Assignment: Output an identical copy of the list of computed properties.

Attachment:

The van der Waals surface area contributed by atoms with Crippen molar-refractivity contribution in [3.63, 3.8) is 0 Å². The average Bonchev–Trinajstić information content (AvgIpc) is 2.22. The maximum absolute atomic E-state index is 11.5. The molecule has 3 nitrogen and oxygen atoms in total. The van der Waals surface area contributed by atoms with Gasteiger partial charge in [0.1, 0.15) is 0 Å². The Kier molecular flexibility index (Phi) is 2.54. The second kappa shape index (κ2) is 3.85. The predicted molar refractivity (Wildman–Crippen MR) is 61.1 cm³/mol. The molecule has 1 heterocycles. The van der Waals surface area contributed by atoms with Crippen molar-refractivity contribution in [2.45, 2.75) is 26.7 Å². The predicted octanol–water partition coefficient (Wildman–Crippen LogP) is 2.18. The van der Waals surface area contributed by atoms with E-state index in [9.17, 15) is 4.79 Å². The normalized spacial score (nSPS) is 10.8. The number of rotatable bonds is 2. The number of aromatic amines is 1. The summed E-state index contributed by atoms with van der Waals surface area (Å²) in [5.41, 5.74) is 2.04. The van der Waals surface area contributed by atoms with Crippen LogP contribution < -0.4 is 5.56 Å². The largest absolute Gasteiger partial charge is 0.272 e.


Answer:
The van der Waals surface area contributed by atoms with Crippen molar-refractivity contribution in [3.63, 3.8) is 0 Å². The average Bonchev–Trinajstić information content (AvgIpc) is 2.22. The maximum absolute atomic E-state index is 11.5. The molecule has 3 nitrogen and oxygen atoms in total. The van der Waals surface area contributed by atoms with Gasteiger partial charge in [0.1, 0.15) is 0 Å². The Kier molecular flexibility index (Phi) is 2.54. The second kappa shape index (κ2) is 3.85. The predicted molar refractivity (Wildman–Crippen MR) is 61.1 cm³/mol. The molecule has 1 heterocycles. The van der Waals surface area contributed by atoms with Crippen molar-refractivity contribution in [2.45, 2.75) is 26.7 Å². The predicted octanol–water partition coefficient (Wildman–Crippen LogP) is 2.18. The van der Waals surface area contributed by atoms with E-state index in [9.17, 15) is 4.79 Å². The normalized spacial score (nSPS) is 10.8. The number of rotatable bonds is 2. The number of aromatic amines is 1. The summed E-state index contributed by atoms with van der Waals surface area (Å²) in [5.41, 5.74) is 2.04. The van der Waals surface area contributed by atoms with Crippen LogP contribution < -0.4 is 5.56 Å². The largest absolute Gasteiger partial charge is 0.272 e.